In this class, after speaking about trance, Mother also tells us how we can go through very powerful spiritual experiences without losing our inner balance. It's very good advice; it puts things into proportion. Because somehow, there are these ideas floating around that we should be absolutely struck by these experiences, and overtaken, and changed, and able to handle them; and in the weekly broadcast on Savitri, we've heard the Divine Mother tell Aswapati that “Man is too weak to bear the Infinite’s weight.”[3] She says, “Truth born too soon might break the imperfect earth.”[4] But still, the Divine Mother does consent to incarnate here as Savitri, and to bring the truth.

And even though Mother is telling how to deal with it, there's an entry in Mother's Agenda on February 26th, 1964 ‒ eight years after she brought the first descent of the new supramental consciousness on earth, and basically almost eight years after this class. Mother tells Satprem that a tremendous power of Truth-Force is needed to transform all that is here. And she says:

“And I notice that, all around, those nearer to the center of descent are very shaken up ‒ very. I see very few bodies around me capable of bearing it.”[5]

But then, she continues by explaining that if that's how it is, necessarily the descent is so filtered and diminished that her own work goes more slowly. So in fact, the change does depend on what is capable of actually receiving it.

We have the original recording of Mother's class. It will play automatically after the English translation.

Here we are in Mother's class; it's the 22nd of August, 1956. Mother has finished reading. And she asks a child, “Do you have a question to ask?” We hear the voice of a girl, and she says...

22 August 1956[6]

Sweet Mother, what does Sri Aurobindo call “the heaven of the liberated mind”?

The heaven of the liberated mind? It is a metaphorical phrase. When the mind is liberated, it rises to celestial heights. These higher regions of the mind Sri Aurobindo compares with the sky above the earth; they are celestial compared with the ordinary mind. [That's what it means ‒ it's an image.]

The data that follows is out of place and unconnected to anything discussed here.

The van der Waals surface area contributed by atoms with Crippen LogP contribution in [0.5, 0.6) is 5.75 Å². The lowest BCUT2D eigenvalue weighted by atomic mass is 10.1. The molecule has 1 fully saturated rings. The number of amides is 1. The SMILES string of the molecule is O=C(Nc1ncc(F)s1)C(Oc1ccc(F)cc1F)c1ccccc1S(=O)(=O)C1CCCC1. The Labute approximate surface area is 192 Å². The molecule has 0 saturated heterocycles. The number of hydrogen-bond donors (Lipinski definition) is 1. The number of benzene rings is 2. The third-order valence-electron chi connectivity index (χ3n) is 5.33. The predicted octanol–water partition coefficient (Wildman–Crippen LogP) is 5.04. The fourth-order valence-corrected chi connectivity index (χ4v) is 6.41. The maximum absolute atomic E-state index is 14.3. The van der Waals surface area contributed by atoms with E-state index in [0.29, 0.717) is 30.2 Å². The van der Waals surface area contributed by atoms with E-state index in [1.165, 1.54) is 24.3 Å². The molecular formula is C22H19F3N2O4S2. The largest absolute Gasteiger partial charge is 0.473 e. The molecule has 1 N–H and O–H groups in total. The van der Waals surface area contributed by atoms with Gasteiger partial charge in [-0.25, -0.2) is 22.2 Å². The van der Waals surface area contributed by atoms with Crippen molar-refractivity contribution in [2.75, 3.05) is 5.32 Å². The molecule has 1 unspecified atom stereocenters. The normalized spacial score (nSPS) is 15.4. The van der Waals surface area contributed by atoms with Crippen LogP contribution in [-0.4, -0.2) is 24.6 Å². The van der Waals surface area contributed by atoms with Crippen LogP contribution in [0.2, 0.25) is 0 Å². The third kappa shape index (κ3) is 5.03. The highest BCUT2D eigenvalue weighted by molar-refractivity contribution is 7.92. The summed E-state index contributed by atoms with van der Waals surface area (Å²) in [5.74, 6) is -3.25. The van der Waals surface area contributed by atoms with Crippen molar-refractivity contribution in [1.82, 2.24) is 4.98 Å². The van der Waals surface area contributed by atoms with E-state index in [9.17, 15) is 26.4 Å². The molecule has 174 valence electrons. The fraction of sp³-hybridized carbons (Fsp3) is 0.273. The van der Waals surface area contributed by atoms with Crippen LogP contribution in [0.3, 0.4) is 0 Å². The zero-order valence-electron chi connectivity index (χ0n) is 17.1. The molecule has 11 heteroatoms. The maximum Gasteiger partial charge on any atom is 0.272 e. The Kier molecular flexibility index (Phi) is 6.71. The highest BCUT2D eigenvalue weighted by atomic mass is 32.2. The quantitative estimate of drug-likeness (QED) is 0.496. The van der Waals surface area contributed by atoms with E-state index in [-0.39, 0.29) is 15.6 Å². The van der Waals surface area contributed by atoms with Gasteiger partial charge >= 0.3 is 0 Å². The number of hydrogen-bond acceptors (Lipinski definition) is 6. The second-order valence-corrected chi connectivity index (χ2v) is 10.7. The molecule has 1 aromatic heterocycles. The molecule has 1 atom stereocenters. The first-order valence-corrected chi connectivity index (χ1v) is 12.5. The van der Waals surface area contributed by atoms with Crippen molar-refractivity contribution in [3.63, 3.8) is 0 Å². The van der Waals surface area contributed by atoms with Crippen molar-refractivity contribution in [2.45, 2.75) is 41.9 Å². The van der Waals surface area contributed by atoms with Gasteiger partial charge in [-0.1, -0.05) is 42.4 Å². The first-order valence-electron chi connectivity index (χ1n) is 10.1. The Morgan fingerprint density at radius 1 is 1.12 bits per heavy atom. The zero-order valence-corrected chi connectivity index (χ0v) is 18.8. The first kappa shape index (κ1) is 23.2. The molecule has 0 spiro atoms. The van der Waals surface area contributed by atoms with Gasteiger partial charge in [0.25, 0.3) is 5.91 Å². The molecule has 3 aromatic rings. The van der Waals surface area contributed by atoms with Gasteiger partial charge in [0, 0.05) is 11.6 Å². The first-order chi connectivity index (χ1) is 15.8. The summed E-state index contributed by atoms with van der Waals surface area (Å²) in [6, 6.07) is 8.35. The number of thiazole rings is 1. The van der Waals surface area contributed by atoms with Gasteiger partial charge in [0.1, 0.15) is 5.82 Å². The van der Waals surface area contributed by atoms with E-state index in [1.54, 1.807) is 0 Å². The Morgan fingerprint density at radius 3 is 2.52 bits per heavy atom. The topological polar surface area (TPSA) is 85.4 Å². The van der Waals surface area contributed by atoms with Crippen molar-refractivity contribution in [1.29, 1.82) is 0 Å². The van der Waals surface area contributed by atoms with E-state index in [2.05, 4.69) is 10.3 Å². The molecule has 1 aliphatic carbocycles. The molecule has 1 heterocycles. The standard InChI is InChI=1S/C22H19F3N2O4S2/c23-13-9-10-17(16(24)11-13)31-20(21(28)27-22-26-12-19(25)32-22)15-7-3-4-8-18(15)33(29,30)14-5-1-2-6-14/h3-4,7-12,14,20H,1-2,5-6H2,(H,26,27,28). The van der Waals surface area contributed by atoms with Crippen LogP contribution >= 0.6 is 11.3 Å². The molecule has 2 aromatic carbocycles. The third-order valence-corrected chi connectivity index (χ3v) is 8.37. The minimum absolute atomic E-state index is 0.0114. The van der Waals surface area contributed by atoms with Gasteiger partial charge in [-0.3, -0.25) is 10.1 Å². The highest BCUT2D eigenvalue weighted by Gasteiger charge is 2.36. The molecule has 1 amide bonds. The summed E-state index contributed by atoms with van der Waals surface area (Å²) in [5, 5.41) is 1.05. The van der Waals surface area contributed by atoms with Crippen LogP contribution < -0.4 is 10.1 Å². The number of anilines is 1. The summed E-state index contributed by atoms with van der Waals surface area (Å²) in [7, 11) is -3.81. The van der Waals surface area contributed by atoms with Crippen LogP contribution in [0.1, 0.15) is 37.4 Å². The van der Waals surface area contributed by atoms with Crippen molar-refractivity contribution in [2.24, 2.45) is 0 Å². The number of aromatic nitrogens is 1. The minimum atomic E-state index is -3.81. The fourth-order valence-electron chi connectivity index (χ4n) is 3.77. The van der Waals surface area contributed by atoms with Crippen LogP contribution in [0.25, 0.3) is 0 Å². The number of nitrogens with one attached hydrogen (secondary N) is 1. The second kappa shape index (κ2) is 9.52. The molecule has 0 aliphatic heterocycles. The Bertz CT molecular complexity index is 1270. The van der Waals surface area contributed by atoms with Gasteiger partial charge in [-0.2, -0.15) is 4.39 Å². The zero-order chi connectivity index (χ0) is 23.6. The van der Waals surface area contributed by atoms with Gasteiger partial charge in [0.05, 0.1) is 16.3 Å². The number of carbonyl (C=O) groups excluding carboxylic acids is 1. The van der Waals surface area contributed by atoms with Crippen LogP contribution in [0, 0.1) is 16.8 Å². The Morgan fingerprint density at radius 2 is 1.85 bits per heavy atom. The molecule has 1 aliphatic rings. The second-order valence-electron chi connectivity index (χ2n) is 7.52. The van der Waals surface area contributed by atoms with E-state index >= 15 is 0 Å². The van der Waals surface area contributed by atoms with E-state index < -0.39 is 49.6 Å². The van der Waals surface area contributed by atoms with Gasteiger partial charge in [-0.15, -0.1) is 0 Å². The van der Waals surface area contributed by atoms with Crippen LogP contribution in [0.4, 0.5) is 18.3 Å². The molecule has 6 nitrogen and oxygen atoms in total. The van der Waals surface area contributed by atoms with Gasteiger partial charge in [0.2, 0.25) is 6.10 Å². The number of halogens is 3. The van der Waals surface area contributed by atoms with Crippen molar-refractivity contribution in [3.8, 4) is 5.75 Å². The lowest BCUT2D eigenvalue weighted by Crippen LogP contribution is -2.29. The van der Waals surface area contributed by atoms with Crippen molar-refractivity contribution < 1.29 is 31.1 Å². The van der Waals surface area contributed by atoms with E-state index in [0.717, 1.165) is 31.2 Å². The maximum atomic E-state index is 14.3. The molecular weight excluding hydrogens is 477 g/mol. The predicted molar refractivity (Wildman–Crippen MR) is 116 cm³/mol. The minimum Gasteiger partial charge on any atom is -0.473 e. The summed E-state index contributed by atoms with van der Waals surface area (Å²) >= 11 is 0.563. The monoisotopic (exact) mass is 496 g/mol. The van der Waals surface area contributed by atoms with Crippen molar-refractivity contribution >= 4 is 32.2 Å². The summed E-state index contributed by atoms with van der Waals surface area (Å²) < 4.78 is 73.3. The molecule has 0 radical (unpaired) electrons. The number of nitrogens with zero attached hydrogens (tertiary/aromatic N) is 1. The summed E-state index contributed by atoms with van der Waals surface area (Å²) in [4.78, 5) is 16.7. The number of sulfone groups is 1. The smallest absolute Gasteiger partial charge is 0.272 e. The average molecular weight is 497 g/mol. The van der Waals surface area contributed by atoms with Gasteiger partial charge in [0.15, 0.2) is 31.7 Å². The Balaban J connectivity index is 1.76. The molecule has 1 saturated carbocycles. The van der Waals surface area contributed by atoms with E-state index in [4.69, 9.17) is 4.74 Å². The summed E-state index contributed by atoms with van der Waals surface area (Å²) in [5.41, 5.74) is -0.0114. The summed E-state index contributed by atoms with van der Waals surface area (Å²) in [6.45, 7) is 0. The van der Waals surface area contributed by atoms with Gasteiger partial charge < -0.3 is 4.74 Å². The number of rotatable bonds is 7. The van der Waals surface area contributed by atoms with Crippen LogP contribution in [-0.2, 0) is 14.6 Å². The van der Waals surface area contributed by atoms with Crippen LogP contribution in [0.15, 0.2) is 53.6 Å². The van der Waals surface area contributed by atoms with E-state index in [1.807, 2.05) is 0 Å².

Is that all?


[I have a packet of questions which keeps growing. A grand hope which never arrives at its goal!]

[Somebody has asked me a question related to a subject which I have been speaking about for quite a long time.] Somebody has asked me a question about trance — what in India is called Samadhi, that is to say, when one passes or enters into a state of which no conscious memory remains when one wakes up:

“Is the state of trance or Samadhi a sign of progress?”

In ancient times it was considered a very high condition. It was even thought to be the sign of a great realisation, and people who wanted to do yoga or sadhana always tried to enter into a state of this kind. All sorts of marvellous things have been said about this state — you may say all you like about it, since, precisely, you don’t remember anything! And those who have entered it are unable to say what happened to them. So, one can say anything one likes.

I could incidentally tell you that in all kinds of so-called spiritual literature I had always read marvellous things about this state of trance or Samadhi, and it so happened that I had never experienced it. So I did not know whether this was a sign of inferiority. And when I came here, one of my first questions to Sri Aurobindo was: “What do you think of Samadhi, that state of trance one does not remember? One enters into a condition which seems blissful, but when one comes out of it, one does not know at all what has happened.” Then he looked at me, saw what I meant and told me, “It is unconsciousness.” I asked him for an explanation, I said, “What?” He told me, “Yes, you enter into what is called Samadhi when you go out of your conscious being and enter a part of your being which is completely unconscious, or rather a domain where you have no corresponding consciousness — you go beyond the field of your consciousness and enter a region where you are no longer conscious. You are in the impersonal state, that is to say, a state in which you are unconscious; and that is why, naturally, you remember nothing, because you were not conscious of anything.”

[(They have a footnote here. When this talk was published in 1962 ‒ and Mother must have gone through everything before it was published ‒ Mother added this:)
“There are also some people who enter domains where they are conscious, but between this conscious state and their normal waking consciousness there is a gap: their personality does not exist between the waking state and this deeper state; so, during the passage they forget. They cannot bring the consciousness they had there back into the consciousness here, for there is a gap between the two. There is even an occult discipline for constructing intermediary fields in order to be able to recall things.”]

So this reassured me and I said, “Well, this has never happened to me.” He replied, “Nor to me!” (Laughter)

And since then, when people speak to me about Samadhi, I tell them, “Well, try to develop your inner individuality and you will be able to enter these very regions in full consciousness and have the joy of communion with the highest regions, but without losing all consciousness and returning with a zero instead of an experience.”